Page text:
Sex and Pain:

From Mitigation to Mastery

by Jackie Velez

Sex and Pain

We here at As You Like It are in the business of pleasure. And as pleasure professionals, we know how difficult it can be when our pursuit of pleasure is interrupted by pain. But experiencing pain during sex is actually much more common than you might think!

It is estimated that around 75% of people with vaginas will experience sexual pain at some point in their lives. But for as prevalent as pain during sex is, there is surprisingly few conversations being had about it. Perhaps that’s why sexual pain can feel so isolating — society as a whole is still unwilling to have those kinds of open, honest conversations about sex.

But we talk about pleasure every day, and we’re happy to have this discussion, too. If you’re experiencing painful sex, we want you to know that you’re not alone. And you deserve to experience pleasure without pain! Pleasure and connection are basic human needs.

And sex shouldn’t hurt (unless you want it to, of course)!

Tackling Endometriosis, Pelvic, & Vaginal Pain

March is Endometriosis Awareness Month, which is what inspired us to have this conversation about sex and pain. For those who don’t already know, endometriosis is a condition where endometrial tissue grows outside of the uterus, and is one of the most common causes of pain during sex. It is estimated that up to 10% of people with vaginas suffer from endometriosis, and it is most frequently defined by pain during vaginal penetration, painful menstruation, and frequent pelvic or abdominal pain. Although an estimated 176 million people worldwide suffer from Endometriosis, diagnosis is rare, and treatment can sometimes take a long time to obtain.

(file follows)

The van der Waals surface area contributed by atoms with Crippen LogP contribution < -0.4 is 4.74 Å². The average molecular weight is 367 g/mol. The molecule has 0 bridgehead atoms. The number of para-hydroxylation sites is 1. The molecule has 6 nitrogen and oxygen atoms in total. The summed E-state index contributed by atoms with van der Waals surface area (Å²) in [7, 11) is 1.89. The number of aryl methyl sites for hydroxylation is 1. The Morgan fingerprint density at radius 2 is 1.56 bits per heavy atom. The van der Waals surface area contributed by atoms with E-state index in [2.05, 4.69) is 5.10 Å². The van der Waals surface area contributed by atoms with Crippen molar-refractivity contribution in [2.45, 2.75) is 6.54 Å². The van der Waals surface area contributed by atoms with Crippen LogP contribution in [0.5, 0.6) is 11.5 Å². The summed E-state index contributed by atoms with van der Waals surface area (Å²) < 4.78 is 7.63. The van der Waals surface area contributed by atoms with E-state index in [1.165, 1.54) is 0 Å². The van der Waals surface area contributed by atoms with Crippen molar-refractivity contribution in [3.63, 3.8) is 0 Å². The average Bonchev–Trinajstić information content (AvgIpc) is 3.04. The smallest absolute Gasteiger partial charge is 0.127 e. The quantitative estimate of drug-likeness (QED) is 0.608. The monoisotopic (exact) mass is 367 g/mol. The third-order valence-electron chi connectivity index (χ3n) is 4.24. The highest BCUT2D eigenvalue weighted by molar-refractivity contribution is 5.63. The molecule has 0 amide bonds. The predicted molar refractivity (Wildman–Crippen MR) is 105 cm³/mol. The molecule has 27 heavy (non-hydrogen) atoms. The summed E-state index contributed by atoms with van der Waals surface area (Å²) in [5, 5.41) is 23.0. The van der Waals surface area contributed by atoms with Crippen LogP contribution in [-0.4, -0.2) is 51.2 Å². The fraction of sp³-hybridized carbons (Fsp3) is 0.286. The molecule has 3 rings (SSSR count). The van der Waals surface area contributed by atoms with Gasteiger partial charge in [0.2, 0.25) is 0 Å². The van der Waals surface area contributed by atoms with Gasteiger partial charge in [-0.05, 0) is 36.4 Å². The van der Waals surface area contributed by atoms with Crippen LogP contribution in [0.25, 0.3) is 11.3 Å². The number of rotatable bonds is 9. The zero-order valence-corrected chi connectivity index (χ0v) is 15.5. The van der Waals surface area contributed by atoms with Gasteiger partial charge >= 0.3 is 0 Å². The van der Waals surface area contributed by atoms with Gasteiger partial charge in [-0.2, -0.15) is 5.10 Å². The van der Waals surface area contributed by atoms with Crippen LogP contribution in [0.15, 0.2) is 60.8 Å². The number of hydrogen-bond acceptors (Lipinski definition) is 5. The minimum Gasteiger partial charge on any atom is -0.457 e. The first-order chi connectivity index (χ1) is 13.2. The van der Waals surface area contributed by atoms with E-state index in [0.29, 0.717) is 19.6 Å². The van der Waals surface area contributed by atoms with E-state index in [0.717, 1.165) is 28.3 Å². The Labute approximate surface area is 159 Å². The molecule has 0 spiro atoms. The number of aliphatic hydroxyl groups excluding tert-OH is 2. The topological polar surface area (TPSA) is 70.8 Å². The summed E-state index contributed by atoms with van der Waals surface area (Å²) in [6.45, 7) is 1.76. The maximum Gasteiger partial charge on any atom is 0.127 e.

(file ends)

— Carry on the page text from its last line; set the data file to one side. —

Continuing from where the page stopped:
It’s also important to note that while Endometriosis is surprisingly common, there are a plethora of other medical reasons that may cause painful sex. From nerve pain to vulvodynia to hormonal imbalances, sexual pain can be particularly hard to self-diagnose. For many vagina-owners who are experiencing intense or frequent sexual pain, professional medical advice may be necessary. Speak to your gynecologist about your symptoms, or consult a specialist, such as the Pelvic Wellness Center in Eugene.

It is also extremely common to find that sex has become painful after life changes, such as undergoing surgery, childbirth, or menopause. Especially after surgery, childbirth, or other large physical changes, make sure to consult your doctor or your gynocologist before participating in penetrative sex. If ever in doubt or pain, consider asking your doctor or gynecologist for advice.

And if you find that your doctor is doubting you or minimizing your symptoms, it may be time to start searching for a new doctor — one who takes your health seriously.

That being said, it’s important to understand that the pelvic floor and the vaginal canal are muscles, just like any other in our bodies. And like all of our other muscles, these muscles can become sore with overuse, stiff with underuse, or simply change naturally over time as we age. But the good news is that there are actions we can take to strengthen, loosen, and improve the strength and elasticity of those muscles over time.